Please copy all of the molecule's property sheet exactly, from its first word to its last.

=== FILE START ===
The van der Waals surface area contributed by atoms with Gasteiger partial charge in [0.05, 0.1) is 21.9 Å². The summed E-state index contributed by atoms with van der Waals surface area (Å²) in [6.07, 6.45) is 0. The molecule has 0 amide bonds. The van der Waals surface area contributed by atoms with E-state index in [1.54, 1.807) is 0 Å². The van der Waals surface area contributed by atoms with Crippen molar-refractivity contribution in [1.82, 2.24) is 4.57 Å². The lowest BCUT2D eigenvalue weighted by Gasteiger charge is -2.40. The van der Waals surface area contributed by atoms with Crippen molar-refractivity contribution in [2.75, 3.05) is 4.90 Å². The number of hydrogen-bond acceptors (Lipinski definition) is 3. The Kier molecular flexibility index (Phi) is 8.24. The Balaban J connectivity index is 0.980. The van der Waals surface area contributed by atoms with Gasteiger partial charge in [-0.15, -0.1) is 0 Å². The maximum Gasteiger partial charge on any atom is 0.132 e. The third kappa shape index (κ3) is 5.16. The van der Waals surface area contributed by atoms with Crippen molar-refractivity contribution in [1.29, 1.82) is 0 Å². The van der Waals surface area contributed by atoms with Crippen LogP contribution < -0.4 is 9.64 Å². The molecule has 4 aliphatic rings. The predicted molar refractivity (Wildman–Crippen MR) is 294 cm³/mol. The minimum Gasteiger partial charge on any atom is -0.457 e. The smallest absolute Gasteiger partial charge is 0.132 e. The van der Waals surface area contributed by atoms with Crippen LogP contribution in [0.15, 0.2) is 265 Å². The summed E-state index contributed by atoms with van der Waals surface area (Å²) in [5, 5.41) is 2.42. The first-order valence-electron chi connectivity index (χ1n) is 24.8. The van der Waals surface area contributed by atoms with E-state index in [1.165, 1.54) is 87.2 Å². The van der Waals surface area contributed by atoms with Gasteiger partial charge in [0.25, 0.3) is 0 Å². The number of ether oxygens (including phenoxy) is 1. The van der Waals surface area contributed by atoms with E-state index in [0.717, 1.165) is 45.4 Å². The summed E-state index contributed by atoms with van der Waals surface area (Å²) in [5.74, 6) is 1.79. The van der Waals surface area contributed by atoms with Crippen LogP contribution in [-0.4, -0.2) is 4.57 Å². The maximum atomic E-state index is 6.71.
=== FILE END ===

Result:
The van der Waals surface area contributed by atoms with Gasteiger partial charge in [0.05, 0.1) is 21.9 Å². The summed E-state index contributed by atoms with van der Waals surface area (Å²) in [6.07, 6.45) is 0. The molecule has 0 amide bonds. The van der Waals surface area contributed by atoms with E-state index in [1.54, 1.807) is 0 Å². The van der Waals surface area contributed by atoms with Crippen molar-refractivity contribution in [1.82, 2.24) is 4.57 Å². The lowest BCUT2D eigenvalue weighted by Gasteiger charge is -2.40. The van der Waals surface area contributed by atoms with Crippen molar-refractivity contribution in [2.75, 3.05) is 4.90 Å². The number of hydrogen-bond acceptors (Lipinski definition) is 3. The Kier molecular flexibility index (Phi) is 8.24. The Balaban J connectivity index is 0.980. The van der Waals surface area contributed by atoms with Gasteiger partial charge in [-0.15, -0.1) is 0 Å². The maximum Gasteiger partial charge on any atom is 0.132 e. The third kappa shape index (κ3) is 5.16. The van der Waals surface area contributed by atoms with Crippen molar-refractivity contribution in [1.29, 1.82) is 0 Å². The van der Waals surface area contributed by atoms with Crippen LogP contribution < -0.4 is 9.64 Å². The molecule has 4 aliphatic rings. The predicted molar refractivity (Wildman–Crippen MR) is 294 cm³/mol. The minimum Gasteiger partial charge on any atom is -0.457 e. The smallest absolute Gasteiger partial charge is 0.132 e. The van der Waals surface area contributed by atoms with Crippen LogP contribution in [0.15, 0.2) is 265 Å². The summed E-state index contributed by atoms with van der Waals surface area (Å²) in [5, 5.41) is 2.42. The first-order valence-electron chi connectivity index (χ1n) is 24.8. The van der Waals surface area contributed by atoms with E-state index in [1.165, 1.54) is 87.2 Å². The van der Waals surface area contributed by atoms with Gasteiger partial charge in [0.25, 0.3) is 0 Å². The number of ether oxygens (including phenoxy) is 1. The van der Waals surface area contributed by atoms with E-state index in [0.717, 1.165) is 45.4 Å². The summed E-state index contributed by atoms with van der Waals surface area (Å²) in [5.74, 6) is 1.79. The van der Waals surface area contributed by atoms with Crippen LogP contribution in [-0.4, -0.2) is 4.57 Å². The maximum atomic E-state index is 6.71.